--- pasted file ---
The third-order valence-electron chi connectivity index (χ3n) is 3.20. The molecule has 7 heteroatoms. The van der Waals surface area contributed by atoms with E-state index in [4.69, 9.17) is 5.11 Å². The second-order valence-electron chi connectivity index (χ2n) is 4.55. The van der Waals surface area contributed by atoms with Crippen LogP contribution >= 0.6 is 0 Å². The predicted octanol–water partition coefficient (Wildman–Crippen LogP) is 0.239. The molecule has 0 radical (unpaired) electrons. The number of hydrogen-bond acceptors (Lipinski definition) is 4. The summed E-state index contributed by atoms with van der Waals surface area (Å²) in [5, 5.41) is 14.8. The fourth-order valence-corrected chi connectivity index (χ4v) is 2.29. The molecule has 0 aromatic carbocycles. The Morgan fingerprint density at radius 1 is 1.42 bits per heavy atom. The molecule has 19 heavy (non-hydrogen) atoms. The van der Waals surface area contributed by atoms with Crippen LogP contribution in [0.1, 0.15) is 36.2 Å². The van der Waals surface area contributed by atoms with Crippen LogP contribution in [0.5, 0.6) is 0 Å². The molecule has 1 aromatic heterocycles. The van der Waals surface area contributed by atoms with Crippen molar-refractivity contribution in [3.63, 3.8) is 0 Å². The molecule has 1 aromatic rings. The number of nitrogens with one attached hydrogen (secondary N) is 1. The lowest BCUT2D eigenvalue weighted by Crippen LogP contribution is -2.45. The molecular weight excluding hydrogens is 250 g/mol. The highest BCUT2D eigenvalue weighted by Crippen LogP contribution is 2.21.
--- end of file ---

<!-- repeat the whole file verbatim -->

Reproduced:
The third-order valence-electron chi connectivity index (χ3n) is 3.20. The molecule has 7 heteroatoms. The van der Waals surface area contributed by atoms with E-state index in [4.69, 9.17) is 5.11 Å². The second-order valence-electron chi connectivity index (χ2n) is 4.55. The van der Waals surface area contributed by atoms with Crippen LogP contribution >= 0.6 is 0 Å². The predicted octanol–water partition coefficient (Wildman–Crippen LogP) is 0.239. The molecule has 0 radical (unpaired) electrons. The number of hydrogen-bond acceptors (Lipinski definition) is 4. The summed E-state index contributed by atoms with van der Waals surface area (Å²) in [5, 5.41) is 14.8. The fourth-order valence-corrected chi connectivity index (χ4v) is 2.29. The molecule has 0 aromatic carbocycles. The Morgan fingerprint density at radius 1 is 1.42 bits per heavy atom. The molecule has 19 heavy (non-hydrogen) atoms. The van der Waals surface area contributed by atoms with Crippen LogP contribution in [0.1, 0.15) is 36.2 Å². The van der Waals surface area contributed by atoms with Crippen LogP contribution in [0.5, 0.6) is 0 Å². The molecule has 1 aromatic heterocycles. The van der Waals surface area contributed by atoms with Crippen molar-refractivity contribution in [3.63, 3.8) is 0 Å². The molecule has 1 aromatic rings. The number of nitrogens with one attached hydrogen (secondary N) is 1. The lowest BCUT2D eigenvalue weighted by Crippen LogP contribution is -2.45. The molecular weight excluding hydrogens is 250 g/mol. The highest BCUT2D eigenvalue weighted by Crippen LogP contribution is 2.21.